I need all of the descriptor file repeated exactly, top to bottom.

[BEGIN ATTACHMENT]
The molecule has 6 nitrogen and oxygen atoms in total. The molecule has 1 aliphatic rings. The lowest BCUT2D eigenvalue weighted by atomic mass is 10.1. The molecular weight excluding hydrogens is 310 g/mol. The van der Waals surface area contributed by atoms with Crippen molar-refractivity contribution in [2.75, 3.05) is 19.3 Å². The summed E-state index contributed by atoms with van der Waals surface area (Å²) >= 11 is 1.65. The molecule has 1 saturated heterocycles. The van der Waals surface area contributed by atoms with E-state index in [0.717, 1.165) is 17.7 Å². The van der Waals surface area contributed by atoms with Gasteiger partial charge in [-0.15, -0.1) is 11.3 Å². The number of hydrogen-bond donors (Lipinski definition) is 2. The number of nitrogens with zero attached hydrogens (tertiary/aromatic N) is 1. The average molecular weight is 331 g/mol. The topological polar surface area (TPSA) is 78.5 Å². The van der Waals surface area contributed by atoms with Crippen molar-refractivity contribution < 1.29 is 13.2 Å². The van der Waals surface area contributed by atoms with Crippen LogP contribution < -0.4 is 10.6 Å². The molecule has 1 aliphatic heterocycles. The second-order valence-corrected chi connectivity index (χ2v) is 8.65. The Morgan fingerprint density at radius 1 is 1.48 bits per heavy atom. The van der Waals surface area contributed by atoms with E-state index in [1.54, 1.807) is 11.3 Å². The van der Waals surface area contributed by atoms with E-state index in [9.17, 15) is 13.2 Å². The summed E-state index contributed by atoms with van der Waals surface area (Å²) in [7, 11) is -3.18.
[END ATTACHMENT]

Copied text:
The molecule has 6 nitrogen and oxygen atoms in total. The molecule has 1 aliphatic rings. The lowest BCUT2D eigenvalue weighted by atomic mass is 10.1. The molecular weight excluding hydrogens is 310 g/mol. The van der Waals surface area contributed by atoms with Crippen molar-refractivity contribution in [2.75, 3.05) is 19.3 Å². The summed E-state index contributed by atoms with van der Waals surface area (Å²) >= 11 is 1.65. The molecule has 1 saturated heterocycles. The van der Waals surface area contributed by atoms with E-state index in [0.717, 1.165) is 17.7 Å². The van der Waals surface area contributed by atoms with Gasteiger partial charge in [-0.15, -0.1) is 11.3 Å². The number of hydrogen-bond donors (Lipinski definition) is 2. The number of nitrogens with zero attached hydrogens (tertiary/aromatic N) is 1. The average molecular weight is 331 g/mol. The topological polar surface area (TPSA) is 78.5 Å². The van der Waals surface area contributed by atoms with Crippen molar-refractivity contribution < 1.29 is 13.2 Å². The van der Waals surface area contributed by atoms with Crippen LogP contribution < -0.4 is 10.6 Å². The molecule has 1 aliphatic heterocycles. The second-order valence-corrected chi connectivity index (χ2v) is 8.65. The Morgan fingerprint density at radius 1 is 1.48 bits per heavy atom. The van der Waals surface area contributed by atoms with E-state index in [1.54, 1.807) is 11.3 Å². The van der Waals surface area contributed by atoms with E-state index in [9.17, 15) is 13.2 Å². The summed E-state index contributed by atoms with van der Waals surface area (Å²) in [7, 11) is -3.18.